5. The differences between socialism seeking power and socialism in power. As Lenin and Mao pointed out repeatedly, winning a revolution is relatively easy; infinitely more complex is the effort to construct socialism. This is obviously connected with the fourth point, but plays a crucial role.
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I hear this one in myriad variations:

‘Badiou’s use of Paul is merely as an example of his preconceived system’.

‘Does Negri need Job? No’.

‘Those Americans are not really exegetes’. (They are probably not many things, but exegetes?)

‘Is that really what Calvin is saying or is that you?’

And perhaps the best of all: ‘Do you need Ezekiel?’

On the surface they may sound innocent enough: we need to read carefully and attentively, exegeting the text for its true meaning. But beneath that are deeply held theological and autocratic assumptions. Earlier I had a dig at the theological side of things, but let’s look at the autocratic assumptions. The text and ultimately the author is the autocrat with the supreme authority; the task of scholars is to discern the autocrat’s meaning and will; in doing so, leave all of your petty preconceptions at the palace door. Here too theology is not far away, for autocracy traditionally argues: one God in heaven, one ruler as his representative on earth. Of course, the problem is which autocrat do we mean? During the period of absolute monarchies, myriad rulers – Russian, Prussian, Danish, papal … – claimed to be God’s sole representative. The implications for texts should be obvious.

 

 

My post a couple of days ago concerning Milbank and Tolkien, along with Heinlein and the Church of All Worlds, soon degenerated into a discussion about the validity or otherwise of Tolkien’s own opinions about his works. Loren Rossen objected to my characterisation of Lord of the Rings as an interminably boring allegory with unsympathetic characters by resorting to what Tolkien himself said about his work. In particular, Rossen and others are keen to deflect the criticism that there is a strong smell of proto-fascilism in LOTR.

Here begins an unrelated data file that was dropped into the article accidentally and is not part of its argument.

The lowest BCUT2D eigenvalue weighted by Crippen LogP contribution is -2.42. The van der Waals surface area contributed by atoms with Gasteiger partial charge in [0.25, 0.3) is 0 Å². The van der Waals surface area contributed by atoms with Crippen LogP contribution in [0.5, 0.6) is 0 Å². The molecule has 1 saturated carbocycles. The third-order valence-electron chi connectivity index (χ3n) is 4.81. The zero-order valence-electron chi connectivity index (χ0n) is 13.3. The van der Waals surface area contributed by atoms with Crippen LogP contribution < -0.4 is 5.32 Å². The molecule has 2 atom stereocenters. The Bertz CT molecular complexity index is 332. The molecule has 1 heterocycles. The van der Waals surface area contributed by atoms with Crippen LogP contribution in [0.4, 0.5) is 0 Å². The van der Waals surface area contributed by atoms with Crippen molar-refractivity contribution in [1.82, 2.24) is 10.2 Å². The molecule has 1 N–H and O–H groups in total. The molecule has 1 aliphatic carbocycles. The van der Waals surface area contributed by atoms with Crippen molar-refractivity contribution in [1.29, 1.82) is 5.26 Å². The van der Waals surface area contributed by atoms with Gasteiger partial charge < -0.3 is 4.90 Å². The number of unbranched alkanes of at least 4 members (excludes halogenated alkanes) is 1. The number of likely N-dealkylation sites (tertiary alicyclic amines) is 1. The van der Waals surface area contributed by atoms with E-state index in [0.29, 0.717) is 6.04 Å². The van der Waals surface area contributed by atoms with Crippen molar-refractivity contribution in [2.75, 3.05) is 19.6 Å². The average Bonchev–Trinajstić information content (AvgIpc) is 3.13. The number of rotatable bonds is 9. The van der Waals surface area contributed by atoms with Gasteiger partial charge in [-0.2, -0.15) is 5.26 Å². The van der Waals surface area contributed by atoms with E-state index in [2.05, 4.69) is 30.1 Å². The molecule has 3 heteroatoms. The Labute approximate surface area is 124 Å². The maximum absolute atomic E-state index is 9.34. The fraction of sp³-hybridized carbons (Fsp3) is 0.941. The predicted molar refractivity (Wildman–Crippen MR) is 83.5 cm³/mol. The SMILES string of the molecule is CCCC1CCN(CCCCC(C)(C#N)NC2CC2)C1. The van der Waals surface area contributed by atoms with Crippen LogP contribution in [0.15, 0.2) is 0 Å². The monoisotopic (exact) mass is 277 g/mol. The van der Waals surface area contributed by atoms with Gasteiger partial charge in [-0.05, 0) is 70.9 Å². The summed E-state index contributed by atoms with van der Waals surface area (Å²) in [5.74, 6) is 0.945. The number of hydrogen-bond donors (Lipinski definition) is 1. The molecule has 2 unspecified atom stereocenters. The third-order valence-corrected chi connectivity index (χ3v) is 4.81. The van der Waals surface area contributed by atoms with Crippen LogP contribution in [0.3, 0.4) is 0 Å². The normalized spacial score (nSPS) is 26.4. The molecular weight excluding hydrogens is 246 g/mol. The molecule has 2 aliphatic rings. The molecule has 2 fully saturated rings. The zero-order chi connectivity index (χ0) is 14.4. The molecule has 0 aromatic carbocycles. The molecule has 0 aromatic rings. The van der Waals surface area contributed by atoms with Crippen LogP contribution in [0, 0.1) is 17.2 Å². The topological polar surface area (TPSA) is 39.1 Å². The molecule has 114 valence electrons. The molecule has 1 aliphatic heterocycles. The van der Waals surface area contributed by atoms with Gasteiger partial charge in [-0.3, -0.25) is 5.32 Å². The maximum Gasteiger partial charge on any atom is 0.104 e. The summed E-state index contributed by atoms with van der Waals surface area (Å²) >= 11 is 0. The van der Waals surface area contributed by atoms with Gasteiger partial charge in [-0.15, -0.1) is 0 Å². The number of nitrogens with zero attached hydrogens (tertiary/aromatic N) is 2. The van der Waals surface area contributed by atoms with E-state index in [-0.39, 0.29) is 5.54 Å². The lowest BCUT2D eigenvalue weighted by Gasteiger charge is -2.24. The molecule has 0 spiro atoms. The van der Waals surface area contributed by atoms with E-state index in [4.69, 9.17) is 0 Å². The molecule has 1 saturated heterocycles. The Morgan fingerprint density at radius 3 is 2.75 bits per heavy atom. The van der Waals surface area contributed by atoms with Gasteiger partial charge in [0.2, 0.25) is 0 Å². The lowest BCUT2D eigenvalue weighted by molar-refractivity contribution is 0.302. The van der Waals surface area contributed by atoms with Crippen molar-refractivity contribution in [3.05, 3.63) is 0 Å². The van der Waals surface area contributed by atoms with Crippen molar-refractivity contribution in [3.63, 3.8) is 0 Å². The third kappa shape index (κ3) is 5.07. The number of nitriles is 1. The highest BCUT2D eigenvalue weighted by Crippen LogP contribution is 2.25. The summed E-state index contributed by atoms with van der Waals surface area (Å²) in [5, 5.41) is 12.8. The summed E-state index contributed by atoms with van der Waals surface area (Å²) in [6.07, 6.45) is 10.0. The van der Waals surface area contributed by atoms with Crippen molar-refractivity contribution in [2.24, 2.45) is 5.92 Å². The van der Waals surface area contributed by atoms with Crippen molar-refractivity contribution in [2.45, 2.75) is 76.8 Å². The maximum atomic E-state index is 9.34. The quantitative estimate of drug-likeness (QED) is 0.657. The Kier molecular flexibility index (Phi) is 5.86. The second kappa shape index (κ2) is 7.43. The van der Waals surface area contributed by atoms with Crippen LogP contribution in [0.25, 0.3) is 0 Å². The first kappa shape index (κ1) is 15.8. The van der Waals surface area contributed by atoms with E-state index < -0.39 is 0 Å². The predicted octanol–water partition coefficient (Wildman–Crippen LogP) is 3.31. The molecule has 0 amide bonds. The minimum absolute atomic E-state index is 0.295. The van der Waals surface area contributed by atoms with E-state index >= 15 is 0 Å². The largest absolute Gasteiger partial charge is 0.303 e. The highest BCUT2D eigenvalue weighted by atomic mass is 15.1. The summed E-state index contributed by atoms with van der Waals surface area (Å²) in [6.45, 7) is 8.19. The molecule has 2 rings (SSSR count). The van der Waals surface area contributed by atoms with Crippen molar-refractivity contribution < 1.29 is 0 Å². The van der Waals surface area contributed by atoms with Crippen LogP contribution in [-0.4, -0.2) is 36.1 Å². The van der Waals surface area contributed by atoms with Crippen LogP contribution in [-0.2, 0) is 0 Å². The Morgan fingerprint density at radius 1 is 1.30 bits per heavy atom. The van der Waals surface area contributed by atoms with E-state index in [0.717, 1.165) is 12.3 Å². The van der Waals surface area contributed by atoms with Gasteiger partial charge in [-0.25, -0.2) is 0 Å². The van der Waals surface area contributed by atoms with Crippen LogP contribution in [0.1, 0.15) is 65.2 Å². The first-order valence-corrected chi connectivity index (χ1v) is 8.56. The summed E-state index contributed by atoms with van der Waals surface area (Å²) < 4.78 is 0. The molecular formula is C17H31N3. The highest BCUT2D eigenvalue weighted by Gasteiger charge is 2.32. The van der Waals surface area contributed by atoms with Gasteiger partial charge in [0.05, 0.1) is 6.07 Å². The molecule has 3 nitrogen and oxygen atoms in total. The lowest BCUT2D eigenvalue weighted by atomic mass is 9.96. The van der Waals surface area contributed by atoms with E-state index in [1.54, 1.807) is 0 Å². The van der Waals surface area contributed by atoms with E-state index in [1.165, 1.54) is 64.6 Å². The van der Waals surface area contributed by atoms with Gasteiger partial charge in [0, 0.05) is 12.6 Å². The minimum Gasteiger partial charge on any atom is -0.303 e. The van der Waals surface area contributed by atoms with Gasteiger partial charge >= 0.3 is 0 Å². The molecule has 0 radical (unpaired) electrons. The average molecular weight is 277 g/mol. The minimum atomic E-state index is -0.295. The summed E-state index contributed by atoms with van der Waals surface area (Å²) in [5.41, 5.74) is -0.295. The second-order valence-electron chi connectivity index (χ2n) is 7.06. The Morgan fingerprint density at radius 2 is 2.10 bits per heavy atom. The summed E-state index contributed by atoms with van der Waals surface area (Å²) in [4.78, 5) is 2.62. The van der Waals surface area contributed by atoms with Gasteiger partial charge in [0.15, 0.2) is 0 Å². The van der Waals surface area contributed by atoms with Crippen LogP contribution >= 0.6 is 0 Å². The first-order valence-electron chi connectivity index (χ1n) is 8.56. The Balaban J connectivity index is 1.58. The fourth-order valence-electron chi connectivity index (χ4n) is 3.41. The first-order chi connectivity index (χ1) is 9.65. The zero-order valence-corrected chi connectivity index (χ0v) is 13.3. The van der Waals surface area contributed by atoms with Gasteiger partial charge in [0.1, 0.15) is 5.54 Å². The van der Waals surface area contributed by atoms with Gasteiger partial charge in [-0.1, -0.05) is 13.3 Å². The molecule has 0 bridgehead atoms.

A few thoughts in response. To begin with, we need to separate what an author believes and what he or she may write as literary works. The two are not coterminous. Tolkien may have expressed his dislike of the Nazis in the 1930s and 1940s, but we should not confuse those opinions with a product like LOTR. In light of that distinction, it is perfectly possible that Tolkien may have given voice to proto-fascist ideals – blood and soil, authentic and indigenous traditions, nascent racism and so on – despite his own apparent intentions. It’s an old, old point, but to focus on an author’s intention is terribly reductionist (and I would add, deeply theological). Intention is one small aspect of interpretation, playing a minor role, and certainly should not be permitted to usurp a dominant place. Now, let’s make this a little more complex. Even if we stay with intention, one’s intentions are never entirely rational, clearly articulated or conscious. Tolkien may have thought he was expressing values like courage, faithfulness and goodness, but in doing so he gave off all manner of subconscious signals concerning class, gender, politics and so on – all of which becomes a lovely warring mess. Add the fact that autobiography is the highest form of fiction and we really can’t trust anything Tolkien says about his work, especially when that becomes an effort to control interpretation.  Perhaps the best response is a story about T.S. Eliot that goes something like this: when he was asked, ‘What is The Waste Land about?’ he replied ‘The Waste Land’.